Skip to main content

Cleavage site and Ectodomain of HA2 sub-unit sequence of three equine influenza virus isolated in Morocco



The equine influenza (EI) is an infectious and contagious disease of the upper respiratory tract of horses. Two outbreaks were notified in Morocco during 1997 and 2004 respectively in Nador and Essaouira. The aims of the present study concern the amino acids sequences comparison with reference strain A/equine/Miami/1963(H3N8) of the HA2 subunit including the cleavage site of three equine influenza viruses (H3N8) isolated in Morocco: A/equine/Nador/1/1997(H3N8), A/equine/Essaouira/2/2004 (H3N8) and A/equine/Essaouira/3/2004 (H3N8).


The obtained results demonstrated that the substitutions were located at Ectodomain (ED) and transmembrane domain (TD), and they have only one arginine in cleavage site (HA1-PEKQI-R329-GI-HA2). In the Ectodomain, the mutation N/1542/T deleted the NGT glycosylation site at position 154 for both strains A/equine/Essaouira/2/2004(H3N8) and A/equine/Essaouira/3/2004(H3N8). Except for mutation D/1602/Y of the A/equine/Nador/1/1997(H3N8) strain, the other mutations were involved in non conserved sites. While the transmembrane domain (TM) of the strain A/equine/Essaouira/3/2004(H3N8) exhibits a substitution at residue C/1992/F. For the A/equine/Nador/1/1997(H3N8) strain the HA2 shows a mutation at residue M/2072/L. Three Moroccan strains reveals a common substitution at the residue E/2112/Q located between transmembrane domain TM and the cytoplasmic domain (CD).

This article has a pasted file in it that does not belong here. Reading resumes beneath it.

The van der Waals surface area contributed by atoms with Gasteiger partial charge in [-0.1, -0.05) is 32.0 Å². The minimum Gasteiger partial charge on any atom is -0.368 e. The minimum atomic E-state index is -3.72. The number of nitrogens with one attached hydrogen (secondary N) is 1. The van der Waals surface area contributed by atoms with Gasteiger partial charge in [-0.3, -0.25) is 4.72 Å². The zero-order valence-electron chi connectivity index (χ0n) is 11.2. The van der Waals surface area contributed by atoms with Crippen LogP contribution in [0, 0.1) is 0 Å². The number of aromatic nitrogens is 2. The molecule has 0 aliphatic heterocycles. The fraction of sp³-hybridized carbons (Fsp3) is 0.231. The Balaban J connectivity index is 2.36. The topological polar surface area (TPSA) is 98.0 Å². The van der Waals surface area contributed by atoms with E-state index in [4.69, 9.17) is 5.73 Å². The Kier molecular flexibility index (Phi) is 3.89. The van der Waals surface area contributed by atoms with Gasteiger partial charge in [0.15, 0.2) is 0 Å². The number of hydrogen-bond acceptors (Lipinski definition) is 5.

The given nature virulence of three Moroccan strains, the identified and reported mutations certainly played a permissive role of infection viral process.


In Morocco horses play a significant socio-economic role, but their health status is threatened by the occurrence of many infectious and contagious diseases such as equine influenza (EI), equine viral arteritis, rhino-pneumonia and West Nile disease. However, EI remains the most alarming disease that causes significant economic losses, often due to the unavailability of sportive horses and the decline of their performance during pulmonary sequels [13].

Equine influenza virus is a species-type A influenza virus from the orthomyxovirus family [4]. Two subtypes of equine influenza virus H7N7 and H3N8, were identified: (prototypes A/equine/Prague/1/56(H7N7) and A/equine/Miami/1/63(H3N8) [5, 6]. The first subtype (H7N7) is antigenically stable. Since 1979, no outbreaks have been reported [7, 8]. While, the second subtype (H3N8) continues to circulate worldwide, and was responsible of all recent reported outbreaks [9, 10]. Since 1989, this virus has diverged into two antigenically distinct lineages: Eurasian and American lineages. The last lineage subsequently diverged into three sublineages: south America, Florida (Clades 1 and 2) and Kentucky [4].

The genome of equine influenza virus (EIV) consists in of eight RNA segments encoding 11 proteins: polymerase polypeptides: PB1, PA, PB2, surface glycoproteins hemagglutinin (HA) and neuraminidase (NA), major nucleocapsid protein (NP), matrix protein (M1), ionic channel protein (M2), nonstructural anti-interferon protein (NS1), nuclear export protein (NEP), and some strains of EIV also express a recently discovered PB1-F2 mitochondrial protein (PB1-F2) [1113], which is a pro-apoptotic peptide with a predominantly mitochondrial localization.

The hemagglutinin is a glycoprotein encoded by segment 4 of the viral genome and synthesized as a precursor form (HA0) (75 kDa) of 550 amino acids by the ribosomes associated with endoplasmic reticulum [14].